Where does resilience come from? How is it that some people can ride out trauma and even prosper, when others suffer lingering physiological stress and fear?

On 10 June 2007, Carmen Tarleton, then 38, was at home in Thetford, Vermont, when her estranged husband broke in and attacked her. Carmen was beaten, and doused with industrial-strength lye. One ear, her eyelids and much of her face was burned away. She suffered burns on 80% of her body. Her face was almost completely destroyed. Her surgeon, Bohdan Pomohač, at Boston’s Brigham and Women’s Hospital, told me her injuries were some of the worst he’d ever seen. “In brutality it was beyond anything we have seen.”

Pomohač put her into a medical coma and over three months performed 38 separate surgical operations to save her life.

“Even when I first woke up from the coma I just knew it was such a big event, and it was so strange, that it had other meanings for me,” Carmen says. “I could help a lot of people.”

Carmen started doing inspirational speaking. “I looked terrible and people felt so sorry for me, but I wanted to show people it didn’t matter what I looked like,” she says. Photos of Carmen from that time are shocking; with all the grafts, she didn’t have proper eyelids, and her eyeballs looked out through small circular holes cut into the skin.

“It forced me to look at the big picture of what life is really about,” she says. “And that’s where I’ve had to go, because this horrific event occurred and I found a way through it. And not because I’m different or special, but because that’s what was meant to be: to show people you can be involved in these incredible events and you can forgive, totally, and move on.”

Carmen suffered physical injuries that could easily have killed her. That she survived is remarkable in itself, but what seems even more incredible is how she has not just survived mentally, but developed into someone else – someone who, by her own account, is better.

Carmen now says she wouldn’t go back and change what happened: she has grown too much. It is a pattern seen in others who have suffered an incredible trauma, and found a way through it.

How do they do it? For physical trauma, it is not so mysterious that some people survive. Statistically, some people will just make it through. It is the mental resilience that is sometimes more impressive. Carmen tells me that we get too caught up in negativity. You’ve got to take control, and make your own choices. “I don’t live like the typical person on the inside at all,” she says.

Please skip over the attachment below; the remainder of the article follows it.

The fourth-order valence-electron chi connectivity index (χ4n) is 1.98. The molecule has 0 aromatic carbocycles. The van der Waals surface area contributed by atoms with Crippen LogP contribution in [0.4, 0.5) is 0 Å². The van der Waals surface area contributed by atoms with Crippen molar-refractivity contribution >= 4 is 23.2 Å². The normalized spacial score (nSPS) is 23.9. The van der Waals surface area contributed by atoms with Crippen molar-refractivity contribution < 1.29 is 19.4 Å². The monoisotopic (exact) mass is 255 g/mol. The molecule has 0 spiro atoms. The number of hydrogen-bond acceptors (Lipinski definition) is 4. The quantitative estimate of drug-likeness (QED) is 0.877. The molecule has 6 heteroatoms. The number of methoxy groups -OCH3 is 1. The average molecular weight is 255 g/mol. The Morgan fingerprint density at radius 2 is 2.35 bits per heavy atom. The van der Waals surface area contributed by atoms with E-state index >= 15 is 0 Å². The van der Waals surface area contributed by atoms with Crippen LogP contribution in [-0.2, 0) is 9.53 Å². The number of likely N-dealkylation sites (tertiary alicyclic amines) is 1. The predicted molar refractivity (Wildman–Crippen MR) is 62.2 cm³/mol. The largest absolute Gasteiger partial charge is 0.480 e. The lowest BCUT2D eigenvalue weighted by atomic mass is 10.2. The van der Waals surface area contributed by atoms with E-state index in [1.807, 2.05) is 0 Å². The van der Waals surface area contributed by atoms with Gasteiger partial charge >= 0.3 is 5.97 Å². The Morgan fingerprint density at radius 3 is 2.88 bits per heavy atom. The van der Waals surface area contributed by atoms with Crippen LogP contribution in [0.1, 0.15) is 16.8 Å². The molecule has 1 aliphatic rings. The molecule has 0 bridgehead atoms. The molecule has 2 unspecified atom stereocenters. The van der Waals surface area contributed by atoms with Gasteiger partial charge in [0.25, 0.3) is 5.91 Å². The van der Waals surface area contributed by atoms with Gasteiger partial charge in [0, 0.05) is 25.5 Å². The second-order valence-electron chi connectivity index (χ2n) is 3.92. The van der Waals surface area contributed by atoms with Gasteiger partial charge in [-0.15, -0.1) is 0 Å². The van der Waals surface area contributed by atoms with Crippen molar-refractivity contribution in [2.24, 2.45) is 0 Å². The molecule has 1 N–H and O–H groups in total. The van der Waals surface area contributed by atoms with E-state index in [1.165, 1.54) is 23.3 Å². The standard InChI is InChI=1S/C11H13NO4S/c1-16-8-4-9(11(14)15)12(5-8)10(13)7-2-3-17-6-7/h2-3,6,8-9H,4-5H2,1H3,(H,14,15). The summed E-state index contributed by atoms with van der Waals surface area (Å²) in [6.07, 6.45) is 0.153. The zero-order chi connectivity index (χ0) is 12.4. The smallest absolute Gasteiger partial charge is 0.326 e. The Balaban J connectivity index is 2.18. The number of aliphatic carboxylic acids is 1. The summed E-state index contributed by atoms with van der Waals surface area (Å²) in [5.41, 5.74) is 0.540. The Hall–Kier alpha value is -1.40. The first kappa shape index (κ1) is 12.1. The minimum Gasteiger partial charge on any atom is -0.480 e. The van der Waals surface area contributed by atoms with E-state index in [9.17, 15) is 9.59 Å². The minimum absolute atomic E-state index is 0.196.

Psychiatrist David Wolfe is head of outpatient services at the evocatively named Building of Transformative Medicine at Brigham and Women’s Hospital. “The ability to power through adverse conditions should be there in our DNA,” Wolfe says. “It’s more of a puzzle why, from an evolutionary standpoint, we have problems with that sometimes.”

No one gets through trauma like this alone, without the friends and family who rally round. Your social network is key to how you deal with trauma. Optimism, too, is one of the character traits shared by people who respond well to trauma. “The opposite is hopelessness, which is a feature of depression,” says Wolfe. “Engagement, taking it on, taking on responsibility, and being active in the process – these things go a long way.”

When you ask people what keeps them going, Wolfe says, the number one answer is family and kids. People who are resilient look to the future. Carmen had a clear goal: “I needed to find a way through this, because I wasn’t going to go anywhere. My biggest motivation was that I wanted to be a role model to my daughters.”

Ann Masten, a psychologist at the Center for Neurobehavioral Development at the University of Minnesota, Minneapolis, calls the power of resilience “ordinary magic”. It is magic that anyone can use. Resilience – although a complex mix of biology, psychology and environment – has the potential to be taught.

The capacity to be super-resilient may be there even in normal people, but we need guidance and support to find it, maybe from psychotherapy, maybe from friends. We need help to be optimistic, encouragement to take control, and empowerment to be responsible. We need a certain amount of self-love. A touch of narcissism is good. We need to stand up for ourselves so we are not mistreated at work or in relationships, we need to be assertive without devaluing others and have a self-image that is positive without being conceited. This mixture of personality traits will drive you forward. And, if you do not have them naturally, some of them can be constructed.

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From SUPERHUMAN by Rowan Hooper. Copyright © 2018 by Rowan Hooper. Reprinted by permission of Simon & Schuster, Inc.